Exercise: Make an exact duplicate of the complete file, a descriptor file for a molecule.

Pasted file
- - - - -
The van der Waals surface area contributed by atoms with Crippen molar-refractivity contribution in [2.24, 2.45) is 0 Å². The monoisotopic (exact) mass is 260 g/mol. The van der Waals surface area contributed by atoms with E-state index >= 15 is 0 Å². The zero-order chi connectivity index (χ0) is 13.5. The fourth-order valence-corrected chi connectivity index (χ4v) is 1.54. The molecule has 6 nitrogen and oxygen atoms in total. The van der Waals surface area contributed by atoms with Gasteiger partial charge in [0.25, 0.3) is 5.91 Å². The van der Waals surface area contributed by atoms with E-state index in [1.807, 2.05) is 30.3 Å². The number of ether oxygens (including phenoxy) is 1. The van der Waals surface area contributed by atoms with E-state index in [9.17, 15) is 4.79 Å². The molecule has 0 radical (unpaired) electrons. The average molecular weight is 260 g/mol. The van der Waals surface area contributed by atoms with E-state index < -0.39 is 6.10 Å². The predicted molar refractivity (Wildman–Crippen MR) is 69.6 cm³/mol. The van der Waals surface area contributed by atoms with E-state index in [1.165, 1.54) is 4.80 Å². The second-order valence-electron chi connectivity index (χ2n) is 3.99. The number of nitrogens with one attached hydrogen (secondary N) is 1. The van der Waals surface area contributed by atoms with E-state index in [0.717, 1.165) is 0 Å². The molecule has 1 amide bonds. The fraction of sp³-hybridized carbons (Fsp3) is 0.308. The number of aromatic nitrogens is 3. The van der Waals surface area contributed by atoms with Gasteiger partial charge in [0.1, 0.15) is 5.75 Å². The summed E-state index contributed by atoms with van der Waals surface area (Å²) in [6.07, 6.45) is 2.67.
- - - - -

The van der Waals surface area contributed by atoms with Crippen molar-refractivity contribution in [2.24, 2.45) is 0 Å². The monoisotopic (exact) mass is 260 g/mol. The van der Waals surface area contributed by atoms with E-state index >= 15 is 0 Å². The zero-order chi connectivity index (χ0) is 13.5. The fourth-order valence-corrected chi connectivity index (χ4v) is 1.54. The molecule has 6 nitrogen and oxygen atoms in total. The van der Waals surface area contributed by atoms with Gasteiger partial charge in [0.25, 0.3) is 5.91 Å². The van der Waals surface area contributed by atoms with E-state index in [1.807, 2.05) is 30.3 Å². The number of ether oxygens (including phenoxy) is 1. The van der Waals surface area contributed by atoms with E-state index in [9.17, 15) is 4.79 Å². The molecule has 0 radical (unpaired) electrons. The average molecular weight is 260 g/mol. The van der Waals surface area contributed by atoms with E-state index < -0.39 is 6.10 Å². The predicted molar refractivity (Wildman–Crippen MR) is 69.6 cm³/mol. The van der Waals surface area contributed by atoms with E-state index in [1.165, 1.54) is 4.80 Å². The second-order valence-electron chi connectivity index (χ2n) is 3.99. The number of nitrogens with one attached hydrogen (secondary N) is 1. The van der Waals surface area contributed by atoms with E-state index in [0.717, 1.165) is 0 Å². The molecule has 1 amide bonds. The fraction of sp³-hybridized carbons (Fsp3) is 0.308. The number of aromatic nitrogens is 3. The van der Waals surface area contributed by atoms with Gasteiger partial charge in [0.1, 0.15) is 5.75 Å². The summed E-state index contributed by atoms with van der Waals surface area (Å²) in [6.07, 6.45) is 2.67.